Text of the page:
F1 fans and drivers were left with a hollow feeling after heavy rain wreaked havoc on a history-making Belgian Grand Prix.
The world of motorsport has been stunned by a bizarre Belgian Grand Prix that played out in unusual circumstances.
Heavy rain delayed the start of the race, with officials issuing a red flag after the drivers completed a formation lap behind the safety car.
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Once an F1 grand prix starts, it has a window of three hours in which the race must be completed.
As drivers twiddled their thumbs in their garages and fans got drenched trackside, it was hoped there would be a break from the rain and the race would be able to resume.
But as time began to run out and the race clock ticked down, race officials decided to stop the clock to give themselves more time for the weather to ease.
The downpour continued and the race was delayed for two hours and 52 minutes until it was finally announced the race would resumed.
However, the hope was short-lived as the cars once again drove behind the safety car for two laps in order to complete the minimum number required for classification points to be awarded, before the race was red flagged by race director Michael Masi.
With a slippery track and extremely poor visibility, it was just too dangerous for the race to continue.
Ultimately, Max Verstappen’s pole position was enough for him to secure the most anticlimactic victory of his career in what was the shortest race in F1 history.
With the drivers holding their positions from qualifying, Williams’ George Russell finished second to claim his first ever podium finish, while Mercedes’ Lewis Hamilton was third.
Australia’s Daniel Ricciardo was rewarded for his superb qualifying effort with fourth place — his best result so far at McLaren.
The top 10 drivers were awarded half the normal amount of points because they had completed more than two laps but less than 75 per cent of the original race distance.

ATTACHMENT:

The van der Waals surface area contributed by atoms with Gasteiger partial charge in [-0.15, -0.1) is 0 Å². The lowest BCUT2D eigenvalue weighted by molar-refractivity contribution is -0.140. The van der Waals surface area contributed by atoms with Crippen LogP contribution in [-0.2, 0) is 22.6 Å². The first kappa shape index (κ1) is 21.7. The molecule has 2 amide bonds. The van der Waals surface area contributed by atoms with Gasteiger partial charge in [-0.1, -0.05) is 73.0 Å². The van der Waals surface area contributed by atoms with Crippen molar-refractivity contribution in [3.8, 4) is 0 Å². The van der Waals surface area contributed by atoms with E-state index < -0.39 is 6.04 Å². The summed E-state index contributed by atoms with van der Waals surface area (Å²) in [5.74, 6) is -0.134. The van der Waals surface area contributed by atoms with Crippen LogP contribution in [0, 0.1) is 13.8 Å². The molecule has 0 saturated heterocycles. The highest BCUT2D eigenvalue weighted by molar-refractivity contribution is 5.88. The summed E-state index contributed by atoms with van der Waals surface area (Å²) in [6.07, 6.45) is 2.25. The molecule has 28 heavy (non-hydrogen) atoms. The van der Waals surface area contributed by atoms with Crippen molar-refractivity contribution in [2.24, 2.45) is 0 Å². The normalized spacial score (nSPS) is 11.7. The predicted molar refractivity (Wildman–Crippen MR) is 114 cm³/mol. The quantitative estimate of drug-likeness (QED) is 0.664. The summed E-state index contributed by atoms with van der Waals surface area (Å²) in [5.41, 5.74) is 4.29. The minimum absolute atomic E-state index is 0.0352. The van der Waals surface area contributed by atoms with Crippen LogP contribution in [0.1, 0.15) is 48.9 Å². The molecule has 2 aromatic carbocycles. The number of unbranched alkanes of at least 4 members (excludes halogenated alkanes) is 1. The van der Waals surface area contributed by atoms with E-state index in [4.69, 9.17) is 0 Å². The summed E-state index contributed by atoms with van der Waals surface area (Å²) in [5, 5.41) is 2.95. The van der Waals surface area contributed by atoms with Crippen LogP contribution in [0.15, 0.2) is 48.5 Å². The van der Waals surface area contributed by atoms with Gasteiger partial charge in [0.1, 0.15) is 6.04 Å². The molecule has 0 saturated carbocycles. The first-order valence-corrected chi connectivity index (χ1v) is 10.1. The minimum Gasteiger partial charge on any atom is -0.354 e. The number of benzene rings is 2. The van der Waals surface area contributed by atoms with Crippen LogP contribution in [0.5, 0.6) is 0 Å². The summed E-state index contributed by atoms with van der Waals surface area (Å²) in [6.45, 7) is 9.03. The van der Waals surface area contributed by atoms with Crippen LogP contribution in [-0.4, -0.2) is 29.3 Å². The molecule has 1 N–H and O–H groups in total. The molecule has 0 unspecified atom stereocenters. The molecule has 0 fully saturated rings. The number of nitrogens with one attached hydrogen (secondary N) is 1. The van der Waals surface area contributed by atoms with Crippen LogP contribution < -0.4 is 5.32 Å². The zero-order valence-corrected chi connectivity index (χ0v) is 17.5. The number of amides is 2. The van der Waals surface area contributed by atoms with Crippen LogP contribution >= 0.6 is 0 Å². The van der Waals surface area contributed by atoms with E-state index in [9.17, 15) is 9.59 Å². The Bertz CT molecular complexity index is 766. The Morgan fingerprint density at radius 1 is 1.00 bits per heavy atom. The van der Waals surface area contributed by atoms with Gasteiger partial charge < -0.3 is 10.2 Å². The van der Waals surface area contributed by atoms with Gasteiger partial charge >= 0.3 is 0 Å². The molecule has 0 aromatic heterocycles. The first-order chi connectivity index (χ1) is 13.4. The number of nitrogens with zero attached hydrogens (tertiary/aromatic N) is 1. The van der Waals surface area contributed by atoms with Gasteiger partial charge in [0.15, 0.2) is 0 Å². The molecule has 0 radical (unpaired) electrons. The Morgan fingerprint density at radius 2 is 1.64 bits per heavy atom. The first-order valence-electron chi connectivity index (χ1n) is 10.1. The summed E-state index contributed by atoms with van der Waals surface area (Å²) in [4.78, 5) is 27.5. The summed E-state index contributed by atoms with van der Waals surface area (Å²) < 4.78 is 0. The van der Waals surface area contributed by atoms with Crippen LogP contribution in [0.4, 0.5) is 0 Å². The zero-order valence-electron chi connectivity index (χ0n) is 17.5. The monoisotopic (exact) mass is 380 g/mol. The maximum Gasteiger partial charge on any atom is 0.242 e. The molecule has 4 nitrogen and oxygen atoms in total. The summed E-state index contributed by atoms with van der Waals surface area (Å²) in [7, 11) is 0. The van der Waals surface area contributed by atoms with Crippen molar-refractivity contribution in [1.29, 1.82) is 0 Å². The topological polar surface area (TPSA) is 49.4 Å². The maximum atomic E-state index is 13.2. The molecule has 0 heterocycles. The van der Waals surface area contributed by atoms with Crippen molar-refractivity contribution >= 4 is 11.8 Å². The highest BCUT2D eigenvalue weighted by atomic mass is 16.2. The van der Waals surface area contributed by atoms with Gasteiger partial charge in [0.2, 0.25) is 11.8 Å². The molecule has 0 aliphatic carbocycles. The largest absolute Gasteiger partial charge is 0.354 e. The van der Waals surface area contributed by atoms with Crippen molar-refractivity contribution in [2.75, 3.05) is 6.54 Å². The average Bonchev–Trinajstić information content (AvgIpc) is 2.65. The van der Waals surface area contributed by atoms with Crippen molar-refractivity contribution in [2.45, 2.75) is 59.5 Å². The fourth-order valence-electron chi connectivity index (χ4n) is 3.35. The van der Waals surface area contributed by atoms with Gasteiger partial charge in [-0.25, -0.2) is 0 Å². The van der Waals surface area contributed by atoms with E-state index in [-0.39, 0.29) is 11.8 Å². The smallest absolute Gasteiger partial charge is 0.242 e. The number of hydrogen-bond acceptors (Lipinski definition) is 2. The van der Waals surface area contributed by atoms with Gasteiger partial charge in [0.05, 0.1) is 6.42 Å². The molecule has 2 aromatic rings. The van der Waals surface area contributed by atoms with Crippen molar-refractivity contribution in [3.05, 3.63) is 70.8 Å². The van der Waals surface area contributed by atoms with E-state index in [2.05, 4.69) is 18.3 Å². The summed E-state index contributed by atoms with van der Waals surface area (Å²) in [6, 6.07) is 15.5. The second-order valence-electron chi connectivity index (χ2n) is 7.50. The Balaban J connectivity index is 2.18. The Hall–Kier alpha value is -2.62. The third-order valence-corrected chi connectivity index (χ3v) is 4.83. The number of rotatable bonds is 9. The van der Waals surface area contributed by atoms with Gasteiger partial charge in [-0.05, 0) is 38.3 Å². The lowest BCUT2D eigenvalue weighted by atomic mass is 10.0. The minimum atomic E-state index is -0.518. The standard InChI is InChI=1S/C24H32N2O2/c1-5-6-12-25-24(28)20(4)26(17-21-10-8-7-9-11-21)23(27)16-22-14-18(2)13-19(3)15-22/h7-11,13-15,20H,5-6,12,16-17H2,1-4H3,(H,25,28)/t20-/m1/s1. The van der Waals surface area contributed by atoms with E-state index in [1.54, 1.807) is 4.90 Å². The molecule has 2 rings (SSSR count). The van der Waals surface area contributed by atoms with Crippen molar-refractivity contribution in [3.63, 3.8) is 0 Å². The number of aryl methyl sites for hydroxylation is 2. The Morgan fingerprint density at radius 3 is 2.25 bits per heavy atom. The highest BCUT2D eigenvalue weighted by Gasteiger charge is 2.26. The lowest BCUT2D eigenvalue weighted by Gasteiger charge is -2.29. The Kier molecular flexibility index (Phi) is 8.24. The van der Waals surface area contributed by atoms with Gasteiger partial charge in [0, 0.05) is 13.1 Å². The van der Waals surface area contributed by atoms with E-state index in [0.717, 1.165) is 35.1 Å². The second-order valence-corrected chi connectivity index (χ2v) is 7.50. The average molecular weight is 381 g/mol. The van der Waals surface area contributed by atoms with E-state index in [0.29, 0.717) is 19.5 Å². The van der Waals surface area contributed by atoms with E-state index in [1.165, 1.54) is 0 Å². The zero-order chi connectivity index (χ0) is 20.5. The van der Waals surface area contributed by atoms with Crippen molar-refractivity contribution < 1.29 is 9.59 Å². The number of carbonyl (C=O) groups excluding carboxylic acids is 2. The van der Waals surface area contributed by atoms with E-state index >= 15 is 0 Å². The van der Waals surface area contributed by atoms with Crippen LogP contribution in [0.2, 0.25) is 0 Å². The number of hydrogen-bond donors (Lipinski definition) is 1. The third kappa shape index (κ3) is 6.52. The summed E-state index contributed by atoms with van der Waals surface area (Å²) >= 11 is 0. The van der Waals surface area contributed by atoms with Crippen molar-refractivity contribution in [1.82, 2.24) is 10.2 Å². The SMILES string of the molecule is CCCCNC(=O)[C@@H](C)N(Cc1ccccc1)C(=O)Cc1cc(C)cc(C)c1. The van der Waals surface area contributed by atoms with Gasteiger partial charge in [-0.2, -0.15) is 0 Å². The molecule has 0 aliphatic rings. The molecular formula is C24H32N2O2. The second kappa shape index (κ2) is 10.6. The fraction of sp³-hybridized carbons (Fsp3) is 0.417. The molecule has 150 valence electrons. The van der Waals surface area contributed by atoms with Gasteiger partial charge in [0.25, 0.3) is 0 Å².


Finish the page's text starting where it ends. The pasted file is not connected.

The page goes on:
It’s only the sixth time in F1 history half points have been awarded.
Fans were disappointed the race fizzled out in such an underwhelming manner.
With the Belgian Grand Prix the first leg of a triple-header and bad weather forecast again for Monday, it would not have been logistically possible to hold the race a day later.
The only real drama on the track came before the race had even started, when Sergio Perez lost control of his Red Bull on the slippery track and crashed into the barriers at slow speed on a warm up lap.
“It’s a win but not how you want to win,” Verstappen said, who now trails Hamilton in the drivers’ championship by only three points.
“I think the credit goes to the fans who stayed here in these rainy conditions.”
Hamilton echoed his rival’s sentiment, adding fans at the track should get their tickets refunded.
“I feel really sorry for the fans today,” he said.
“Obviously it’s no one’s fault with this weather but the fans have been incredible to stick with us this whole time and hold out with us for a potential race.
“They knew when they sent us out the end there that the track wasn’t any better and they did it just so we could start two laps behind the safety car, which is the minimum for a race.
“I really hope the fans get their money back today.
Hamilton took a swipe at race organisers, who he believed were motivated to get a result purely for financial reasons.
“Well money talks,” he said when asked how he felt about racing for only two laps.
“It was literally two laps to start the race, all money scenario, so everyone gets their money and I think the fans should get theirs back too, because unfortunately they didn’t get to see what they came and paid for.
“It’s a shame we can’t do the race tomorrow. Today wasn’t a race.
“I think the sport made a bad choice today, of course we wanted to race, but there is a minimum of two laps you need to do to count as a race, and between that gap of stopping the first time and the second time, it had rained consistently.
“So there is only one reason why they sent us out, so that’s why I feel more bad for the fans.”
Belgian Grand Prix Top 10
1st: Max Verstappen (Red Bull)
2nd: George Russell (Williams)
3rd: Lewis Hamilton (Mercedes)
4th: Daniel Ricciardo (McLaren)
5th: Sebastian Vettel (Aston Martin)
6th: Pierre Gasly (AlphaTauri)
7th: Esteban Ocon (Alpine)
8th: Charles Leclerc (Ferrari)
9th: Nicholas Latifi (Williams)
10th: Carlos Sainz (Ferrari)